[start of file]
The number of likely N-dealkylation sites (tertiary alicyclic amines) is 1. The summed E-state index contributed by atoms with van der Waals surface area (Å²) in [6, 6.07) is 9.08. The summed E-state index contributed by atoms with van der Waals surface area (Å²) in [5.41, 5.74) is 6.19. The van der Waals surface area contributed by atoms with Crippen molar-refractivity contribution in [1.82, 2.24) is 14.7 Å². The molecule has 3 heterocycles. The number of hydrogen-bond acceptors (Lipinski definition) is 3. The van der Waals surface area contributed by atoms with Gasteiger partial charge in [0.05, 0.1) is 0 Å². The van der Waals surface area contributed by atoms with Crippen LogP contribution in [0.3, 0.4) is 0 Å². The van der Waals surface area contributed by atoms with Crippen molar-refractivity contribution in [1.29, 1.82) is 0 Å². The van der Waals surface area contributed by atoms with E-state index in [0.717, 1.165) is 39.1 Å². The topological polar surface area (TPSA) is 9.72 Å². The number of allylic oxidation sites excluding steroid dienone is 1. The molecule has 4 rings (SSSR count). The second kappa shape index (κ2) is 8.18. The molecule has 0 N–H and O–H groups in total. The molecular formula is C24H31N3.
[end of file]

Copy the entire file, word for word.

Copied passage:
The number of likely N-dealkylation sites (tertiary alicyclic amines) is 1. The summed E-state index contributed by atoms with van der Waals surface area (Å²) in [6, 6.07) is 9.08. The summed E-state index contributed by atoms with van der Waals surface area (Å²) in [5.41, 5.74) is 6.19. The van der Waals surface area contributed by atoms with Crippen molar-refractivity contribution in [1.82, 2.24) is 14.7 Å². The molecule has 3 heterocycles. The number of hydrogen-bond acceptors (Lipinski definition) is 3. The van der Waals surface area contributed by atoms with Gasteiger partial charge in [0.05, 0.1) is 0 Å². The van der Waals surface area contributed by atoms with Crippen LogP contribution in [0.3, 0.4) is 0 Å². The van der Waals surface area contributed by atoms with Crippen molar-refractivity contribution in [1.29, 1.82) is 0 Å². The van der Waals surface area contributed by atoms with E-state index in [0.717, 1.165) is 39.1 Å². The topological polar surface area (TPSA) is 9.72 Å². The number of allylic oxidation sites excluding steroid dienone is 1. The molecule has 4 rings (SSSR count). The second kappa shape index (κ2) is 8.18. The molecule has 0 N–H and O–H groups in total. The molecular formula is C24H31N3.